Designated: May 8, 2008
Location: The Eightmile River flows through a 62 square-mile rural and pristine watershed in the towns of Salem, East Haddam and Lyme, Connecticut. The Eightmile joins the Connecticut River at Hamburg Cove, just eight miles upriver from the Long Island Sound. 25.3 miles of the Eightmile River and significant tributaries are designated as Wild & Scenic.
Outstanding Resources: Watershed hydrology, water quality, geology, unique species and natural communities, watershed ecosystem, and the cultural landscape.
Management Approach: A partnership between the Eightmile River Wild & Scenic Coordinating Committee and the National Park Service is charged with implementing the Eightmile River Watershed Management Plan. The locally led Coordinating Committee is comprised of members appointed by local municipalities and land trusts as well as members from The Nature Conservancy, the Connecticut Department of Environmental Protection and the National Park Service.
Overview: With over 150 miles of pristine rivers and streams and 62 square miles of relatively undeveloped rural land, the Eightmile River Watershed is an exceptional natural and cultural resource. The watershed contains large areas of unfragmented habitat, an array of rare and diverse wildlife, scenic vistas, high water quality, unimpeded stream flow, and significant cultural features. Most notable is that the overall Eightmile River Watershed ecosystem is healthy and intact throughout virtually all of its range.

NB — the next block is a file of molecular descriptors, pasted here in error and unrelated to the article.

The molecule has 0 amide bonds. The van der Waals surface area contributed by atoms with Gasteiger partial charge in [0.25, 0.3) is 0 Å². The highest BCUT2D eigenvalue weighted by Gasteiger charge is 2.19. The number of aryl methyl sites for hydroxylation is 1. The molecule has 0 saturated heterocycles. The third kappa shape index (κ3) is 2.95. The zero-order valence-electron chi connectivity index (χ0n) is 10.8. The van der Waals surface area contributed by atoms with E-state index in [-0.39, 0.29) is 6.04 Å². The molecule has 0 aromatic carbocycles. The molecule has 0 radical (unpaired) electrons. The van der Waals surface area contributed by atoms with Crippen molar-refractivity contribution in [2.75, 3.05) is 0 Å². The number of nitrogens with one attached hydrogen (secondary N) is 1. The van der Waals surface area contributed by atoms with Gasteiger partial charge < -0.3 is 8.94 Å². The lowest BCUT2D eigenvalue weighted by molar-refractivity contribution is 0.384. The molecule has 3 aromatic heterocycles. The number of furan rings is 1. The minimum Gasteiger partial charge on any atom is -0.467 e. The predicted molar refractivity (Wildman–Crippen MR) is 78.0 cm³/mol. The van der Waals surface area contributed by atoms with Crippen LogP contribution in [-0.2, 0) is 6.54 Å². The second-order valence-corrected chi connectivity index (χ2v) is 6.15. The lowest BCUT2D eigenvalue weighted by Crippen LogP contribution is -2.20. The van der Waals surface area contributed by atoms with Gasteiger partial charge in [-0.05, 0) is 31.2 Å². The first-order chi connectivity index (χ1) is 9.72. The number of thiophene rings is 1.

The landscape of the watershed is characterized as one of low rolling hills and ridges separated by numerous small, narrow drainage corridors and hollows, and in places broader valleys and basins. Approximately 90% of the watershed lies in roughly equal portions within the three communities of East Haddam, Lyme and Salem, with the remaining 10% evenly split within Colchester and East Lyme.
With over 83% of the watershed in forest, wetland or water, the Eightmile hosts a rich diversity of natural communities and rare and significant plant and animal species. Comprised primarily oak-hickory and maple-ash vegetative communities, the forests of the Eightmile provide resource requirements for a multitude of significant bird, mammal and insect species.
The Eightmile River Watershed Management Plan was created as a part of the Eightmile River Wild & Scenic Study to establish recommended tools and strategies for ensuring the watershed ecosystem is protected and enhanced for generations to come. The Eightmile River Watershed Management Plan is a non-regulatory document, reflecting a partnership where local, state and federal interests all voluntarily agree to participate in its implementation and the realization of its purpose and goals.